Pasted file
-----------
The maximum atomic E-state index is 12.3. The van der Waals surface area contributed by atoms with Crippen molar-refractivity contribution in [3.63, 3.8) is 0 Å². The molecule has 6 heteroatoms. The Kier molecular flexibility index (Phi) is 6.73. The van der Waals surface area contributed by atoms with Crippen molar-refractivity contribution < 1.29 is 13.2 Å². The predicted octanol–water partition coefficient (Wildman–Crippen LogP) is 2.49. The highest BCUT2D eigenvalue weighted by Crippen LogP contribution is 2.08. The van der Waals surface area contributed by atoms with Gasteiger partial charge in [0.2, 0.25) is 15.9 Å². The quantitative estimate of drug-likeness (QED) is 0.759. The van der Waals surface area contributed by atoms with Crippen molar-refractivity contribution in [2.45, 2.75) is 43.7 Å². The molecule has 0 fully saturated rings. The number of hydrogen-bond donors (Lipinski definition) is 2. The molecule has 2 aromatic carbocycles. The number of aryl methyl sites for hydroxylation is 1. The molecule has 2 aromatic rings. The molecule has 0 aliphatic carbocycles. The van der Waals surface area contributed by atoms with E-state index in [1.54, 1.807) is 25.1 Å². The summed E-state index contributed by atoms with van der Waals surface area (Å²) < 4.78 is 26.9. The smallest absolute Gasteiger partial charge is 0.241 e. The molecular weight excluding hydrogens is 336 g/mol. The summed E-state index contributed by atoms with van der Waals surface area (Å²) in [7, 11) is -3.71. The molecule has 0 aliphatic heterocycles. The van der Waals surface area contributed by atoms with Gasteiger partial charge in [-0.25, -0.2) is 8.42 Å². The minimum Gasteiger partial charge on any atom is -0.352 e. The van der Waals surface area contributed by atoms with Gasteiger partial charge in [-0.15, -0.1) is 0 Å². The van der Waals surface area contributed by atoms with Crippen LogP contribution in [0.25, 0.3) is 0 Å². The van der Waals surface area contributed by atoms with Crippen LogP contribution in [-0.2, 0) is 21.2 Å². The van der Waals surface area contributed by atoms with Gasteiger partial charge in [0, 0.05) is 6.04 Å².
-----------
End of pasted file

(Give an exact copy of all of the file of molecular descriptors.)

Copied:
The maximum atomic E-state index is 12.3. The van der Waals surface area contributed by atoms with Crippen molar-refractivity contribution in [3.63, 3.8) is 0 Å². The molecule has 6 heteroatoms. The Kier molecular flexibility index (Phi) is 6.73. The van der Waals surface area contributed by atoms with Crippen molar-refractivity contribution < 1.29 is 13.2 Å². The predicted octanol–water partition coefficient (Wildman–Crippen LogP) is 2.49. The highest BCUT2D eigenvalue weighted by Crippen LogP contribution is 2.08. The van der Waals surface area contributed by atoms with Gasteiger partial charge in [0.2, 0.25) is 15.9 Å². The quantitative estimate of drug-likeness (QED) is 0.759. The van der Waals surface area contributed by atoms with Crippen molar-refractivity contribution in [2.45, 2.75) is 43.7 Å². The molecule has 0 fully saturated rings. The number of hydrogen-bond donors (Lipinski definition) is 2. The molecule has 2 aromatic carbocycles. The number of aryl methyl sites for hydroxylation is 1. The molecule has 2 aromatic rings. The molecule has 0 aliphatic carbocycles. The van der Waals surface area contributed by atoms with E-state index in [1.54, 1.807) is 25.1 Å². The summed E-state index contributed by atoms with van der Waals surface area (Å²) < 4.78 is 26.9. The smallest absolute Gasteiger partial charge is 0.241 e. The molecular weight excluding hydrogens is 336 g/mol. The summed E-state index contributed by atoms with van der Waals surface area (Å²) in [7, 11) is -3.71. The molecule has 0 aliphatic heterocycles. The van der Waals surface area contributed by atoms with Gasteiger partial charge in [-0.25, -0.2) is 8.42 Å². The minimum Gasteiger partial charge on any atom is -0.352 e. The van der Waals surface area contributed by atoms with Gasteiger partial charge in [-0.15, -0.1) is 0 Å². The van der Waals surface area contributed by atoms with Crippen LogP contribution in [0.25, 0.3) is 0 Å². The van der Waals surface area contributed by atoms with Crippen LogP contribution in [-0.2, 0) is 21.2 Å². The van der Waals surface area contributed by atoms with Gasteiger partial charge in [0, 0.05) is 6.04 Å².